The CentOS project can now welcome contributors from far and wide, and the changes in CentOS Stream benefit everyone, including RHEL users. This better aligns the incentives between Red Hat and CentOS, fostering a real community. This also gives the RHEL derivatives a chance to contribute to CentOS Stream for their own benefit, promoting sustainable open source (a hot topic nowadays given examples like the recent log4j exploit). If RHEL goes away, so do the RHEL derivatives. Let that sink in…
Now, let’s talk about some of the dynamics with the major suppliers and consumers in this supply chain.
The Major Suppliers
Fedora supplies CentOS Stream and EPEL, CentOS Stream supplies RHEL, and RHEL supplies the rest of the ecosystem. If users want to push the boundaries of what’s possible in Linux, they are welcome to contribute to Fedora, but if users just want to nudge the direction of RHEL, they contribute to CentOS Stream.
In 2022, there’s still an open question as to whether most non-paid users really want to consume CentOS Stream as a replacement for the original downstream CentOS Linux, but there’s definitely evidence of success if you search Reddit, HackerNews, Stack Overflow, Quora, etc. Knowing RHEL from the inside, I think CentOS Stream is viable for most development use cases, and light production use cases. If somebody needs a heavy production use case, making a bunch of money, I don’t know why they wouldn’t want to use RHEL (more on free RHEL later).
There’s also evidence of people not being satisfied with a continuously delivered distribution which releases patches asynchronously, even if those changes are tested, often minor, and generally non-disruptive compared to a standard Linux distribution. For those people, I’d first recommend checking out the 16 node, no-cost RHEL individual developer subscriptions. You can use these personal no-cost subscriptions even if you are part of a larger commercial or government organization. These 16 nodes can be used by the individual developer for demos, prototyping, QA, small production uses, and cloud access (aka at AWS, Azure, GCP and friends). You get full access to patches and with Simple Content Access, even subscription-manager is easier to use. For more information on how to get these subscriptions, check out the No-cost Red Hat Enterprise Linux Individual Developer Subscription FAQ. I have to think that this is a great option for original CentOS Linux users.
OK, with that out of the way, let’s move on to the major consumers in this supply chain.
The Major RHEL Consumers
To simplify this, I’m going to break this down into three classes of consumers:
- Red Hat Consumers
- Fedora Consumers
- RHEL Derivative Consumers.
Red Hat Consumers
RHEL CoreOS isn’t a standalone operating system, it’s built from RHEL bits, but released, upgraded, and managed as part of OpenShift. As of 2022, it can be thought of as an iamge-based RHEL 8 container host, managed by OpenShift. A better understanding of how CoreOS works can be found in this article: Red Hat OpenShift Container Platform 4 now defaults to CRI-O as underlying container engine.
If you’re looking for an image-based version of RHEL that you build and release yourself, outside of OpenShift, then check out RHEL for Edge. This isn’t shown in the drawing above because it *is* RHEL. It’s built, managed, installed, and upgraded by the end user. It’s just a different deployment mechanism.
The next consumer of RHEL is Red Hat Universal Base Image (UBI), which is essentially a freely redistributable derivative of RHEL specifically designed for development and production use cases with containers. This makes it quite a good alternative to other RHEL derivatives, when your use case is limited to worrying about what’s in the container image (which is often true for developers). Really, UBI is three things. It’s a set of base images (micro, minimal, standard, init), a set of application images (python, ruby, node.js, httpd, nginx, etc) and a set of unrestricted RPM repositories which lets you update any UBI base image whenever and wherever you want. For more information, check out the UBI 8 Product Page, FAQ, and e-Book.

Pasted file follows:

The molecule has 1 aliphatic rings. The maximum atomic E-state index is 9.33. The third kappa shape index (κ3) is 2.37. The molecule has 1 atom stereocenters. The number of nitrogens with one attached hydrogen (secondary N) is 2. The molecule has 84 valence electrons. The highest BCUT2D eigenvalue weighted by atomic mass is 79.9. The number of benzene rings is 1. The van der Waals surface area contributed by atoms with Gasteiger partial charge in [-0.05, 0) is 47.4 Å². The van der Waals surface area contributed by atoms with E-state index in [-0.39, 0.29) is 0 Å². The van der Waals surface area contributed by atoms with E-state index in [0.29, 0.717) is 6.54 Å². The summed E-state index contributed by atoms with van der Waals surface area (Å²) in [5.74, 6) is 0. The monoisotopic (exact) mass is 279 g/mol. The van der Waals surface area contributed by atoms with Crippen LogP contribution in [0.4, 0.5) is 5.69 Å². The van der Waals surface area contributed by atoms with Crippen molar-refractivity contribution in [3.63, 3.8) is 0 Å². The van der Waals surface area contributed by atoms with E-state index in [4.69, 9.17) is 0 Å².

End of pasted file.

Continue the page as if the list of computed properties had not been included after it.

Of course, I believe that the UBI images are the highest quality and most flexible set of container images available in the market. They’re built on the same trusted foundation as Red Hat Enterprise Linux and they provide container developers/users with access to proven bits that work just as well in production as they do in development.
This is a recent, and interesting breakthrough. Going forward, Amazon has announced that Amazon Linux 2022 and beyond will be derived from Fedora. I think we’re all still analyzing what this means, but it will be interesting to watch.
In particular, I’ll be watching to see if the Amazon Linux team contributes upstream, files bugs, submits patches and drives improvements in Fedora. This would be great as it would create more value for the entire EL supply chain, including future versions of RHEL. I’m hopeful, so let’s watch together.
RHEL Derivative Consumers
This includes the likes of Rocky Linux, Alma Linux, Oracle Linux, Cloud Linux, Springdale Linux and numerous others. I don’t proclaim to be an expert on any of these downstream rebuilds, but they do seem to all follow a pretty standard pattern. They take the RHEL source code, put it back together, and release Linux distributions with distinct “brands” and distinct “value propositions.”
The good news in 2022 is, the builders/contributors of these downstream RHEL rebuilds can now actively participate in CentOS Stream to drive changes which everyone can inherit. It seems like a lot of the leaders in those communities understand that, and are actively participating, including in the CentOS Special Interest Groups (SIGs).
I’m very hopeful and optimistic that this will create a much healthier relationship with RHEL. Now, their users, when they file bugs, submit PRs or write documentation, can drive improvements in RHEL and the RHEL ecosystem. I think this is a fair trade and quite exciting.
Looking back a year since the original announcement that CentOS would shift focus in December 2020, I think we’ve made a lot of progress. I think the upstream and downstream relationships are now solidifying and this is probably the most sophisticated supply chain for open source software in the world. I’m not aware of any other open source product that has created as much gravity as RHEL.
In fact, I’d argue that we are all still learning what this is, and what it can be, together. I think people forget that we’re not done learning about open source, open organizations, and how they scale. I think this is the largest scale example today, but might there still be larger supply chains in the future?
It’s exciting because I think there’s better potential for value creation in the RHEL supply chain, and therefore better value capture opportunities for everyone, including RHEL customers. Let’s look forward to another post in 2023 to see how things have evolved. In 2023, I’d like to analyze some of my predictions on how contributions are flowing, how they’re creating value, and how customers and users are capturing value.